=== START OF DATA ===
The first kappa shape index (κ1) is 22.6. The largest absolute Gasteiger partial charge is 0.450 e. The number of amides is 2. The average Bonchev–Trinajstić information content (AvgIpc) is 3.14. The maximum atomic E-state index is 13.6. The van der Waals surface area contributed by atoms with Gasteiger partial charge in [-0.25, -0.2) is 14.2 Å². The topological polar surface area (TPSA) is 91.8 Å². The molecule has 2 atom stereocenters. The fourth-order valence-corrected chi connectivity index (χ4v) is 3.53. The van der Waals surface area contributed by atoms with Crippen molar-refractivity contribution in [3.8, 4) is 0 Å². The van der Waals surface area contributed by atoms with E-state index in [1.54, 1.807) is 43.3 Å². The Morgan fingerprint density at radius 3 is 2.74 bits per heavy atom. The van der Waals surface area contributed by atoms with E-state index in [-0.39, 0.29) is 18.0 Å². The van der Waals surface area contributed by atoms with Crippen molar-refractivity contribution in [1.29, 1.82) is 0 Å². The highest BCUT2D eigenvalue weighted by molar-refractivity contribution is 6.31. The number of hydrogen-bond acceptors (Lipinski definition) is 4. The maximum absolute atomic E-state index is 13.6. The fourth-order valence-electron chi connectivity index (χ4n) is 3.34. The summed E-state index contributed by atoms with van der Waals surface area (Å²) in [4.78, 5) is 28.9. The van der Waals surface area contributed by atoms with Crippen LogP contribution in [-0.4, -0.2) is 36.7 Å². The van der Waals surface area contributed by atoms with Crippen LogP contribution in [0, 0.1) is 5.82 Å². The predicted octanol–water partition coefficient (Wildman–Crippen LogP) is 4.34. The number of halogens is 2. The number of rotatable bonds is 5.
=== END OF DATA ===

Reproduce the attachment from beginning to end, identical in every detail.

The first kappa shape index (κ1) is 22.6. The largest absolute Gasteiger partial charge is 0.450 e. The number of amides is 2. The average Bonchev–Trinajstić information content (AvgIpc) is 3.14. The maximum atomic E-state index is 13.6. The van der Waals surface area contributed by atoms with Gasteiger partial charge in [-0.25, -0.2) is 14.2 Å². The topological polar surface area (TPSA) is 91.8 Å². The molecule has 2 atom stereocenters. The fourth-order valence-corrected chi connectivity index (χ4v) is 3.53. The van der Waals surface area contributed by atoms with Crippen molar-refractivity contribution in [3.8, 4) is 0 Å². The van der Waals surface area contributed by atoms with E-state index in [1.54, 1.807) is 43.3 Å². The Morgan fingerprint density at radius 3 is 2.74 bits per heavy atom. The van der Waals surface area contributed by atoms with E-state index in [-0.39, 0.29) is 18.0 Å². The van der Waals surface area contributed by atoms with Crippen molar-refractivity contribution in [1.29, 1.82) is 0 Å². The highest BCUT2D eigenvalue weighted by molar-refractivity contribution is 6.31. The number of hydrogen-bond acceptors (Lipinski definition) is 4. The maximum absolute atomic E-state index is 13.6. The fourth-order valence-electron chi connectivity index (χ4n) is 3.34. The summed E-state index contributed by atoms with van der Waals surface area (Å²) in [4.78, 5) is 28.9. The van der Waals surface area contributed by atoms with Crippen LogP contribution in [-0.4, -0.2) is 36.7 Å². The van der Waals surface area contributed by atoms with Crippen LogP contribution in [0, 0.1) is 5.82 Å². The predicted octanol–water partition coefficient (Wildman–Crippen LogP) is 4.34. The number of halogens is 2. The number of rotatable bonds is 5.